# The Unapologetic Mathematician

## The Metric Space of a Measure Ring

Let $(\mathcal{S},\mu)$ be a measure ring. We’ve seen how we can get a metric space from a measure, and the same is true here. In fact, since we’ve required that $\mu$ be positive — that $\mu(E)=0$ only if $E=\emptyset$ — we don’t need to worry about negligible elements.

And so we write $\mathfrak{S}=\mathfrak{S}(\mu)$ for the metric space consisting of the elements $E\in\mathcal{S}$ with $\mu(E)<\infty$. This has a distance function $\rho$ defined by $\rho(E,F)=\mu(E\Delta F)$. We also write $\mathfrak{S}=\mathfrak{S}(\mu)$ for the metric associated with the measure algebra associated with the measure space $(X,\mathcal{S},\mu)$. We say that a measure space or a measure algebra is “separable” if the associated metric space is separable.

Now, if we set \displaystyle\begin{aligned}f(E,F)&=E\cup F\\g(E,F)&=E\cap F\end{aligned}

then $f:\mathfrak{S}\times\mathfrak{S}\to\mathfrak{S}$, $g:\mathfrak{S}\times\mathfrak{S}\to\mathfrak{S}$, and $\mu:\mathfrak{S}\to\mathbb{R}$ itself are all uniformly continuous.

Indeed, if we take two pairs of sets $E_1$, $E_2$, $F_1$, and $F_2$, we calculate \displaystyle\begin{aligned}\mu\left((E_1\cup F_1)\setminus(E_2\cup F_2)\right)&=\mu\left((E_1\cup F_1)\cap(E_2^c\cap F_2^c)\right)\\&=\mu\left((E_1\cup F_1)\cap(E_2^c\cap F_2^c)\right)\\&=\mu\left((E_1\cap E_2^c\cap F_2^c)\cup(F_1\cap E_2^c\cap F_2^c)\right)\\&\leq\mu(E_1\cap E_2^c\cap F_2^c)+\mu(F_1\cap E_2^c\cap F_2^c)\\&\leq\mu(E_1\setminus E_2)+\mu(F_1\setminus F_2)\end{aligned}

Similarly, we find that $\mu\left((E_2\cup F_2)\setminus(E_1\cup F_1)\right)\leq\mu(E_2\setminus E_1)+\mu(F_2\setminus F_1)$. And thus \displaystyle\begin{aligned}\rho\left((E_1\cup F_1),(E_2\cup F_2)\right)&=\mu\left((E_1\cup F_1)\Delta(E_2\cup F_2)\right)\\&=\mu\left((E_1\cup F_1)\setminus(E_2\cup F_2)\right)+\mu\left((E_2\cup F_2)\setminus(E_1\cup F_1)\right)\\&\leq\mu(E_1\setminus E_2)+\mu(F_1\setminus F_2)+\mu(E_2\setminus E_1)+\mu(F_2\setminus F_1)\\&=\mu(E_1\Delta E_2)+\mu(F_1\Delta F_2)\\&=\rho(E_1,E_2)+\rho(F_1,F_2)\end{aligned}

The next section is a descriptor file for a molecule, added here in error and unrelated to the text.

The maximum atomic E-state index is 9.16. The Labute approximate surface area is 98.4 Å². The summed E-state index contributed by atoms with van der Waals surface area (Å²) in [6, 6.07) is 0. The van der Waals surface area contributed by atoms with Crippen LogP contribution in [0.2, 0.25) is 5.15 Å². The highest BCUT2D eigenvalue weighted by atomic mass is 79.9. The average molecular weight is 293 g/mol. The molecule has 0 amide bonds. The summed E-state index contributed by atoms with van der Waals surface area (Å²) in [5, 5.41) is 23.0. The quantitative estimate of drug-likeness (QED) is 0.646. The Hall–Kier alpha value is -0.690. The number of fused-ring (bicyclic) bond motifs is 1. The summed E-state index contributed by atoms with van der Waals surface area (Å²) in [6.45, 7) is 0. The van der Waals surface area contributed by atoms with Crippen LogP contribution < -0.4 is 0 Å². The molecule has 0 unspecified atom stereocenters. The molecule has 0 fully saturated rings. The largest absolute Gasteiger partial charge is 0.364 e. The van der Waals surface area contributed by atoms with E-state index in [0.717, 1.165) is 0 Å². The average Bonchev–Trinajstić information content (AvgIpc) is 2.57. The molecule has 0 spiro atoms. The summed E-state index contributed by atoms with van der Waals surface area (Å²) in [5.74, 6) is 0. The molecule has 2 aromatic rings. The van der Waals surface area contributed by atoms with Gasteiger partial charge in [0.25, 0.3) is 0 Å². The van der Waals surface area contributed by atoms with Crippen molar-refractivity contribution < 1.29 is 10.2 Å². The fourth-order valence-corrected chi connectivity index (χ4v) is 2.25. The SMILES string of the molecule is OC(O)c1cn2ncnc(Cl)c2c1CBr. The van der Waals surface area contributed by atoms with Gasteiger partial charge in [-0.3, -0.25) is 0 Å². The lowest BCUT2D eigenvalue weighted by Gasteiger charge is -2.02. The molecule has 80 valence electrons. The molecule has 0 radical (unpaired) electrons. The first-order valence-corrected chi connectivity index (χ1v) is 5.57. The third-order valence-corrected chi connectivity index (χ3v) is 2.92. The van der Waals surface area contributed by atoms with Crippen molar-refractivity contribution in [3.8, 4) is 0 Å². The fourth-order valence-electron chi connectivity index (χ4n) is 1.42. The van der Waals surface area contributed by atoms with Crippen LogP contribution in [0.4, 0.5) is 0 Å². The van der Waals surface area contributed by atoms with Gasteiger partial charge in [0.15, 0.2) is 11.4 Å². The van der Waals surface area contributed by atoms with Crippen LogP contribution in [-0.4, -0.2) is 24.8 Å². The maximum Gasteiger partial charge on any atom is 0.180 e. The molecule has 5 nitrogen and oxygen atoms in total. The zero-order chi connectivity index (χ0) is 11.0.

And so if we have control over the distance between $E_1$ and $E_2$, and the distance between $F_1$ and $F_2$, then we have control over the distance between $E_1\cup F_1$ and $E_2\cup F_2$. The bounds we need on the inputs uniform, and so $f$ is uniformly continuous. The proof for $g$ proceeds similarly.

To see that $\mu$ is uniformly continuous, we calculate \displaystyle\begin{aligned}\left\lvert\mu(E)-\mu(F)\right\rvert&=\left\lvert\left(\mu(E)-\mu(E\cap F)\right)-\left(\mu(F)-\mu(F\cap E)\right)\right\rvert\\&=\left\lvert\mu\left(E\setminus(E\cap F)\right)-\mu\left(F\setminus(F\cap E)\right)\right\rvert\\&=\left\lvert\mu(E\setminus F)-\mu(F\setminus E)\right\rvert\\&\leq\mu(E\setminus F)+\mu(F\setminus E)\\&=\mu(E\Delta F)\\&=\rho(E,F)\end{aligned}

Now if $(X,\mathcal{S},\mu)$ is a $\sigma$-finite measure space so that the $\sigma$-ring $\mathcal{S}$ has a countable set of generators, then $\mathfrak{S}(\mu)$ is separable. Indeed, if $\{E_n\}$ is a countable sequence of sets that generate $\mathcal{S}$, then we may assume (by $\sigma$-finiteness) that $\mu(E_n)<\infty$ for all $n$. The ring generated by the $\{E_n\}$ is itself countable, and so we may assume that $\{E_n\}$ is itself a ring. But then we know that for every $E\in\mathfrak{S}(\mu)$ and for every positive $\epsilon$ we can find some ring element $E_n$ so that $\rho(E,E_n)=\mu(E\Delta E_n)<\epsilon$. Thus $\{E_n\}$ is a countable dense set in $\mathfrak{S}(\mu)$, which is thus separable.

August 6, 2010 Posted by | Analysis, Measure Theory | 5 Comments